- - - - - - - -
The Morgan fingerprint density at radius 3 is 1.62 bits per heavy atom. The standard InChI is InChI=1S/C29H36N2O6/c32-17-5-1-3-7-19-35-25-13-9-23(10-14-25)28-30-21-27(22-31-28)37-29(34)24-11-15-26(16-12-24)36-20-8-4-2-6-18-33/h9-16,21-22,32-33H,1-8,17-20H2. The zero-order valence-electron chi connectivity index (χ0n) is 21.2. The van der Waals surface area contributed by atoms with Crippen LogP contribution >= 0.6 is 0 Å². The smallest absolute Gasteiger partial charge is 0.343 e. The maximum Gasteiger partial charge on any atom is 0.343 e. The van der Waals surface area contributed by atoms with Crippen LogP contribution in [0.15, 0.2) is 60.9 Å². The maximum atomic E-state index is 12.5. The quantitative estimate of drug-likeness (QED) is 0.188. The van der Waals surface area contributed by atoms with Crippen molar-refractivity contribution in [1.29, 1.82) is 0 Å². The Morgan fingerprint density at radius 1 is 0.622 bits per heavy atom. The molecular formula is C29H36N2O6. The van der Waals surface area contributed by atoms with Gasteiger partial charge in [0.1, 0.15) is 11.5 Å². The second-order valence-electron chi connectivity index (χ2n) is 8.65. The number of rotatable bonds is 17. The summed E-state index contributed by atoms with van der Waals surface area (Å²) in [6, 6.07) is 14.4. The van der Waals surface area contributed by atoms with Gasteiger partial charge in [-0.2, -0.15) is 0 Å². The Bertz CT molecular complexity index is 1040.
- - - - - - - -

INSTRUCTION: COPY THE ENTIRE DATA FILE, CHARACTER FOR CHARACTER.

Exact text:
The Morgan fingerprint density at radius 3 is 1.62 bits per heavy atom. The standard InChI is InChI=1S/C29H36N2O6/c32-17-5-1-3-7-19-35-25-13-9-23(10-14-25)28-30-21-27(22-31-28)37-29(34)24-11-15-26(16-12-24)36-20-8-4-2-6-18-33/h9-16,21-22,32-33H,1-8,17-20H2. The zero-order valence-electron chi connectivity index (χ0n) is 21.2. The van der Waals surface area contributed by atoms with Crippen LogP contribution >= 0.6 is 0 Å². The smallest absolute Gasteiger partial charge is 0.343 e. The maximum Gasteiger partial charge on any atom is 0.343 e. The van der Waals surface area contributed by atoms with Crippen LogP contribution in [0.15, 0.2) is 60.9 Å². The maximum atomic E-state index is 12.5. The quantitative estimate of drug-likeness (QED) is 0.188. The van der Waals surface area contributed by atoms with Crippen molar-refractivity contribution in [1.29, 1.82) is 0 Å². The Morgan fingerprint density at radius 1 is 0.622 bits per heavy atom. The molecular formula is C29H36N2O6. The van der Waals surface area contributed by atoms with Gasteiger partial charge in [0.1, 0.15) is 11.5 Å². The second-order valence-electron chi connectivity index (χ2n) is 8.65. The number of rotatable bonds is 17. The summed E-state index contributed by atoms with van der Waals surface area (Å²) in [6, 6.07) is 14.4. The van der Waals surface area contributed by atoms with Gasteiger partial charge in [-0.2, -0.15) is 0 Å². The Bertz CT molecular complexity index is 1040.